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I’m in PA near MD Mason/Dixon line - winters have been mild but temps get into the 10’s and 20’s and I drive my 2011 Cayman S in rain, sleet and snow - because it’s FUN you old carmugeons. S’why I bought it. So get separate rims when you can. I run 18” Pontenza snow tires in winter (not all-season). By mid-April I swap off those mounted 18” for 19” Mich Pilot SuperSport summer. To make the most of a Cayman you need the best ground patch you can get - plan ahead and change them in your garage yourself.

I’d argue that you wouldn’t wear muck-boots to a summer 5k, and your wouldn't wear your favorite trail runners to a snowy hike. Same thing here. Equipt yourself for success.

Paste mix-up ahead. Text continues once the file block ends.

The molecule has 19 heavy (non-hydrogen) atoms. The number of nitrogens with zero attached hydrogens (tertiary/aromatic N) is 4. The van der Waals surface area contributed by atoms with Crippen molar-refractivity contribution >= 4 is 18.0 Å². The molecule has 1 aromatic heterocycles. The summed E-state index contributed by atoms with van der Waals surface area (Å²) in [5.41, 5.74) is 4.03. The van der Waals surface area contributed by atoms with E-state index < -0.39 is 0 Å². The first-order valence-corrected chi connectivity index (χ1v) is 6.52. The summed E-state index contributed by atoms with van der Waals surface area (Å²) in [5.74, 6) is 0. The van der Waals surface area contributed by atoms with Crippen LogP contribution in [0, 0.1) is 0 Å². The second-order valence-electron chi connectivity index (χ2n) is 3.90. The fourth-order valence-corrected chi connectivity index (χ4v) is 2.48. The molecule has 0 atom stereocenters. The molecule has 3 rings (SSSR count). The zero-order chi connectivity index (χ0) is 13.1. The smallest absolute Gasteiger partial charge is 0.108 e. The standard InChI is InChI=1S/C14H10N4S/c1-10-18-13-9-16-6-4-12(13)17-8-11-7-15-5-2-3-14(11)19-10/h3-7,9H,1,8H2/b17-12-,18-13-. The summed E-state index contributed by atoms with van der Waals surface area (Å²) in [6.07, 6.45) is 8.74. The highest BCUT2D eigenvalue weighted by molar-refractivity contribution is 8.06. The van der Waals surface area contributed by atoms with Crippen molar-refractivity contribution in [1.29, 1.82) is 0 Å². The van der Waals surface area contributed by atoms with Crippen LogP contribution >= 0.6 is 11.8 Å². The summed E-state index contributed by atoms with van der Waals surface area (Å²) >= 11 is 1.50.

However, if you happen to own your Porsche just to strut to Peet’s or Starbucks, by all means run the all-seasons - and give yourself and all your friends a trophy for showing up and enjoying mediocrity. “Yay! We did nothing but we showed up!”
 

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Yeah, after driving my Cayman across the continental divide in a surprise snowstorm on summer tires I'll take all seasons no problem.

Year-round driveability is nice if you don't get real snow. Performance oriented all seasons are not rock-hard low-traction anymore.
 

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Another recommendation for the Conti DWS06 here. I have run them on my 06 Cayman S in Florida as a daily driver because they are great in heavy rain but I had another set of rims with autocross tires. In the NC mountains I run them on my A4 Avant and my wife’s Cayenne S, and they are a perfect choice.